In the section of the book titled, The Wall Street Pressure Cooker, starting on the middle of page 162: "Compound interest is the most obvious form of Modernism's commitment to exponential growth. Exponential growth is an upward curve that keeps accelerating without limits_ and it is often viewed in terms of how fast its 'doubling times' are. The doubling sequence of 2, 4, 8, 16, 32, 64, 128, 256, 512, 1,024, 2,048, and so on, goes up to astounding and unreal numbers in just a hundred steps or so. You can tell that dollars doubling like this have become unreal, because they can start to exceed the number of atoms in the universe in a few more steps. If the global economy keeps demanding fast doubling times and using up nature to achieve them, then the death of nature is near. If it accepts doubling times on the order of decades or centuries, we can put off disaster for a while. But on a finite planet, unending exponential growth is physically impossible and it is biologically impossible in terms of the survival of species_ including us. This is something that financiers would just as soon forget.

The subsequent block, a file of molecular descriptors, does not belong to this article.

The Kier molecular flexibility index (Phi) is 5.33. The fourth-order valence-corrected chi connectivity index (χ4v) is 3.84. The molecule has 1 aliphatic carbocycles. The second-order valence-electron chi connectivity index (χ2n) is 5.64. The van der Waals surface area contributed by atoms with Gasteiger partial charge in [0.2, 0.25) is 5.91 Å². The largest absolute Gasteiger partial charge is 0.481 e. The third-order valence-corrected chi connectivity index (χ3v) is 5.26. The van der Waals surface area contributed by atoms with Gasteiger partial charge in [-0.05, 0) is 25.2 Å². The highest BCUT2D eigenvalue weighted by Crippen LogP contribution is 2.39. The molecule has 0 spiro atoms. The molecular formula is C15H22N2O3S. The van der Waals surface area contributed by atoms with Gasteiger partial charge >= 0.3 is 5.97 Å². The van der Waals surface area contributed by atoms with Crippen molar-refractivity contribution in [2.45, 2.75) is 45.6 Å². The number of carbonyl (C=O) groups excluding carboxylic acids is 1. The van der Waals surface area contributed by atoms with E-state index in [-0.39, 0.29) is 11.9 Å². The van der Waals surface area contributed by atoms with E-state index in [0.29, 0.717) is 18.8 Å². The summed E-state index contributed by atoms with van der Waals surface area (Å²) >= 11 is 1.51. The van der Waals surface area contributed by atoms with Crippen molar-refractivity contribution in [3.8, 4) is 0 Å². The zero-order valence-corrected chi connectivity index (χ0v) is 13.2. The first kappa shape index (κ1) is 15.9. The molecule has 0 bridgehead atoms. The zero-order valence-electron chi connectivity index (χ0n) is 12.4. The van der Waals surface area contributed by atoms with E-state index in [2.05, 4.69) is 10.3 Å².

Suppose a corporation wants to be a good corporate citizen. It is willing to slow down the growth in profits and think about the longer-term future. But the stock market analysts are not happy, and the financiers get the CEO fired. Or a corporate raider comes in. If a whole country acted this way, the currency speculators would drive down its currency. Then the financial analysts with the 'sharp pencils' take over. Jobs are cut, assets and natural resources are sold off, social programs left to die, community philanthropy dries up, and day care in the workplaces goes away. The employees left in the company are traumatized, anxious, and guilty. Ecological destruction has become just one more excuse for getting 'lean and mean.' But the profits! Wall Street goes wild with applause. It's a way for modern capitalism to preserve itself against serious change.
Today, most Cultural Creatives show no signs of knowing how to address this problem. But some excellent new approaches do work for some problems, and they may soon become visible for many Cultural Creatives. Here are several approaches that are particularly engaging."
WILLIAM McDONOUGH, MUHAMMAD YUNUS, PAUL HAWKEN